The Middle-Belt Agitation and Religious Politics: Myth or Reality

Muhammad Sani Yusuf, Muhammad Garba Ahmad, Mohammed Ibrahim


The Middle-Belt and religious politics is not a new phenomenon on the Nigerian political landscape. The paper tries to prove the point that the Middle-Belt movement started as a response by the Christian minority/ethnic groups to perceived religious domination by the Hausa-Fulani Muslims of Northern Nigeria. Their response resulted to the formation of the Northern non-Muslim Association, United Middle-Belt Congress andthe politico-religious organization, the Christian Association of Nigeria (CAN). Both the elite and the constructivist theory were used as theoretical bases to explain the phenomenon, where the elite theory views the agitation by the movement as elitists driven, the constructivist theory views it as contrived by the colonialists and the early educated elites with the support of colonial Christian missionaries. Data was largely generatedfrom secondary source. The paper recommends amongst other things that government at all levels must ensure that they turned the country into a land of opportunities where everybody can engage in whatever lawful trade or job that they desire as well as aspire to get to any position they want as long as they are qualified without looking at where they come from or any primordial sentiment. It concludes by saying that the Middle-Belt agitation for a region of its own has remained a mirage since it started. It has only existed in the imagination of its advocates, the Middle-Belt politicians, but its potency has continued to influence our political existence in the north and the country at large.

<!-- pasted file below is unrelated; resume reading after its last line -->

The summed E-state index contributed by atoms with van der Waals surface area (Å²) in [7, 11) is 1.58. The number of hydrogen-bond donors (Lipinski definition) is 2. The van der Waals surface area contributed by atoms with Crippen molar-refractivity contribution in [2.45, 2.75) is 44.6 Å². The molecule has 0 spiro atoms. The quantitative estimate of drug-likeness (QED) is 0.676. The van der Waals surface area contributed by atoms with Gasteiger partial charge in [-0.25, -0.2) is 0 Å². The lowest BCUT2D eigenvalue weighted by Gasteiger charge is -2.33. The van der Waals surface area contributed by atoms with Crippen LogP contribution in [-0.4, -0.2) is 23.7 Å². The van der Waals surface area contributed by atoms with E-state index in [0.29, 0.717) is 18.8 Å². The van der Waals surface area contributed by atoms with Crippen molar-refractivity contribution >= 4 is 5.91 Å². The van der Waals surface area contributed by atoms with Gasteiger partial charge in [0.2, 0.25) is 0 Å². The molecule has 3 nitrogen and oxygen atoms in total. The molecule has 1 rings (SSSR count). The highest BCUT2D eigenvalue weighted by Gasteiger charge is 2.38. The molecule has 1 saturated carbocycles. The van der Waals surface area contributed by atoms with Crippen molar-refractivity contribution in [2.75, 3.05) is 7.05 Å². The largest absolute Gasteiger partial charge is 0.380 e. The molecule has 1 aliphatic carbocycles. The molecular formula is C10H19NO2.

Full Text:


Copyright (c) 2021 Muhammad Sani Yusuf, Muhammad Garba Ahmad, Mohammed Ibrahim

Creative Commons License
This work is licensed under a Creative Commons Attribution-NonCommercial-ShareAlike 4.0 International License.


All published Articles are Open Access at 

Paper submission: